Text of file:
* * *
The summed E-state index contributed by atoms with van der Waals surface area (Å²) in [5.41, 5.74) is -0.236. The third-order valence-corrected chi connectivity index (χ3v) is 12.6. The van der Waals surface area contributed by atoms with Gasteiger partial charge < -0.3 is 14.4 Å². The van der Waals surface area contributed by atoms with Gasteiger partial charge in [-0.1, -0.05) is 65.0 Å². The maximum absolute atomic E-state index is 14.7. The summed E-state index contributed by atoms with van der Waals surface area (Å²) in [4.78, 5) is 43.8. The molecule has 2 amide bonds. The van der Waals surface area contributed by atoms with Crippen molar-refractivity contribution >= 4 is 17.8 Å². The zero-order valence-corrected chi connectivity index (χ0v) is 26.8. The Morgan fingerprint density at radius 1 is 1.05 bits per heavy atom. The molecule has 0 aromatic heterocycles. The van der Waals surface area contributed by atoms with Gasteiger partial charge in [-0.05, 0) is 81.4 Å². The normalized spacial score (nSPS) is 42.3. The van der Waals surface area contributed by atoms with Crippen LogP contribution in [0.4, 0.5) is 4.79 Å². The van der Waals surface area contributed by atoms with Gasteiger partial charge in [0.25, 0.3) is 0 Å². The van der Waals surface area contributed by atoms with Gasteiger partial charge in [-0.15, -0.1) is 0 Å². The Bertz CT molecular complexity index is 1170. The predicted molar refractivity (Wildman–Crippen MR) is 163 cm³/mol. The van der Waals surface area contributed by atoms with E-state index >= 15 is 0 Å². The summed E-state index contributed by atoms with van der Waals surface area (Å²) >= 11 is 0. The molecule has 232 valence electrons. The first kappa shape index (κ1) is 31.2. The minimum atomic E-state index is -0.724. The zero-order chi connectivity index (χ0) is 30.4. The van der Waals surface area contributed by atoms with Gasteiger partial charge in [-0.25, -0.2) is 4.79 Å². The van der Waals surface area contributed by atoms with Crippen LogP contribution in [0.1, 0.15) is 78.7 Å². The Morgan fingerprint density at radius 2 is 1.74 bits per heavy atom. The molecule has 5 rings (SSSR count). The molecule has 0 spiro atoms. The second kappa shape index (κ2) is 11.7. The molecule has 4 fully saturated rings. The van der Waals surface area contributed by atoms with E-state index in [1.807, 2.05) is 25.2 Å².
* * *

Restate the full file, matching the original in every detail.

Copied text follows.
The summed E-state index contributed by atoms with van der Waals surface area (Å²) in [5.41, 5.74) is -0.236. The third-order valence-corrected chi connectivity index (χ3v) is 12.6. The van der Waals surface area contributed by atoms with Gasteiger partial charge < -0.3 is 14.4 Å². The van der Waals surface area contributed by atoms with Gasteiger partial charge in [-0.1, -0.05) is 65.0 Å². The maximum absolute atomic E-state index is 14.7. The summed E-state index contributed by atoms with van der Waals surface area (Å²) in [4.78, 5) is 43.8. The molecule has 2 amide bonds. The van der Waals surface area contributed by atoms with Crippen molar-refractivity contribution >= 4 is 17.8 Å². The zero-order valence-corrected chi connectivity index (χ0v) is 26.8. The Morgan fingerprint density at radius 1 is 1.05 bits per heavy atom. The molecule has 0 aromatic heterocycles. The van der Waals surface area contributed by atoms with Gasteiger partial charge in [-0.05, 0) is 81.4 Å². The normalized spacial score (nSPS) is 42.3. The van der Waals surface area contributed by atoms with Crippen LogP contribution in [0.4, 0.5) is 4.79 Å². The van der Waals surface area contributed by atoms with Gasteiger partial charge in [0.25, 0.3) is 0 Å². The van der Waals surface area contributed by atoms with Gasteiger partial charge in [-0.15, -0.1) is 0 Å². The Bertz CT molecular complexity index is 1170. The predicted molar refractivity (Wildman–Crippen MR) is 163 cm³/mol. The van der Waals surface area contributed by atoms with E-state index >= 15 is 0 Å². The summed E-state index contributed by atoms with van der Waals surface area (Å²) >= 11 is 0. The molecule has 232 valence electrons. The first kappa shape index (κ1) is 31.2. The minimum atomic E-state index is -0.724. The zero-order chi connectivity index (χ0) is 30.4. The van der Waals surface area contributed by atoms with Gasteiger partial charge in [-0.25, -0.2) is 4.79 Å². The van der Waals surface area contributed by atoms with Crippen LogP contribution in [0.1, 0.15) is 78.7 Å². The Morgan fingerprint density at radius 2 is 1.74 bits per heavy atom. The molecule has 5 rings (SSSR count). The molecule has 0 spiro atoms. The second kappa shape index (κ2) is 11.7. The molecule has 4 fully saturated rings. The van der Waals surface area contributed by atoms with E-state index in [1.807, 2.05) is 25.2 Å².